[…] But this story reinforces what I wrote last Monday in this post, and my sense that the extra-legal path that has been chosen by the Administration will harm our efforts to fight the war on terror in the long-run, for all of the potential short-run benefits. A story like this has the potential to tar ALL data mining and data analysis activities in the government, without making distinctions between activities based upon their security benefits, built-in privacy protections, and consistency with other legal and societal norms. […]


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January 7, 2006 @ 1:33 pm

[…] There are certainly cases where the government has overreached on privacy and civil liberties issues, as I’ve written about on this site, and I think the media is doing a commendable job of bringing issues such as the recent disclosures about the NSA to public attention. But the media needs to do a better job of discerning between real “Big Brother” concerns and red herrings such as this story, rather than crying wolf in response to any scrap of evidence that supports a theory of malicious government overreach. […]


Pingback by Homeland Security Watch » Blog Archive » NSA revelations: the Bureau strikes back

January 17, 2006 @ 1:28 am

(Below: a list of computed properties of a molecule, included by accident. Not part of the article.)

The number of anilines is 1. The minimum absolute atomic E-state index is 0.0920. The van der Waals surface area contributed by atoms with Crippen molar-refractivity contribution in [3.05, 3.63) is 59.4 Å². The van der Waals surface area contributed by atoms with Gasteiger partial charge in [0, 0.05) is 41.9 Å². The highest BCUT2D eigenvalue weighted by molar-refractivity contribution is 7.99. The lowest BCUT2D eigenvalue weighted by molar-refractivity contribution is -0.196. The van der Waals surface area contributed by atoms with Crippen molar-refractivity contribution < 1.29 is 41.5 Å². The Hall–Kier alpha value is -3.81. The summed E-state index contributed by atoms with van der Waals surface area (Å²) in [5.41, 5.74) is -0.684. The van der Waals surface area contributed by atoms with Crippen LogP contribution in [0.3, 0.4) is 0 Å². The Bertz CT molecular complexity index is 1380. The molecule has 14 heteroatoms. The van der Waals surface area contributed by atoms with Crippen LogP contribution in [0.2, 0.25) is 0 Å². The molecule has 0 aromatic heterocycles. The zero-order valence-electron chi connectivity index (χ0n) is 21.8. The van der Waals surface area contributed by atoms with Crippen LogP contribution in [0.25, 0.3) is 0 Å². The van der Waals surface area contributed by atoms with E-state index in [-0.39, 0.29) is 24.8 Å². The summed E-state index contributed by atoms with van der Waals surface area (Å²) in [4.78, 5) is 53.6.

[…] The article notes how NSA was forced to disguise the source of its leads to such an extent that it hindered the FBI’s ability to discern how it should respond to leads. This is another data point in support of the key argument in my initial response to the NSA story: that fighting the war on terror by taking ’short cuts’ or operating in a legal grey zone is ultimately the less effective strategy for combating the threats that we face. There’s something inherently wrong with a system where you can’t even trust the nation’s lead law enforcement agency with any context on collected intelligence. […]


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February 26, 2006 @ 11:22 pm

[…] Most of the blog reaction to this story has been critical, wondering why tech companies would get involved with the NSA. I’ve expressed concerns in the last two months about the apparent circumvention of U.S. law in the recent NSA revelations, but this seems like exactly what the NSA should be doing: seeking out new ideas from the nation’s brightest technology minds. The NSA absolutely needs to stay ahead of the technology curve and adopt leading-edge tools. That’s not inconsistent with wanting there to be a better framework to ensure that the applications of these technologies are legal and are used consistent with the nation’s system of checks and balances. […]

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June 23, 2006 @ 12:26 am

[…] I’ve been critical of the NSA program that was revealed by the same New York Times reporters in December. But I think this program is very different, and plays a valid and important role in the war on terrorism, for three reasons: […]

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June 24, 2006 @ 12:45 pm

[…] I’ve been critical of the NSA program that was revealed by the same New York Times reporters in December. But I think this program is very different, and plays a valid and important role in the war on terrorism, for three reasons: […]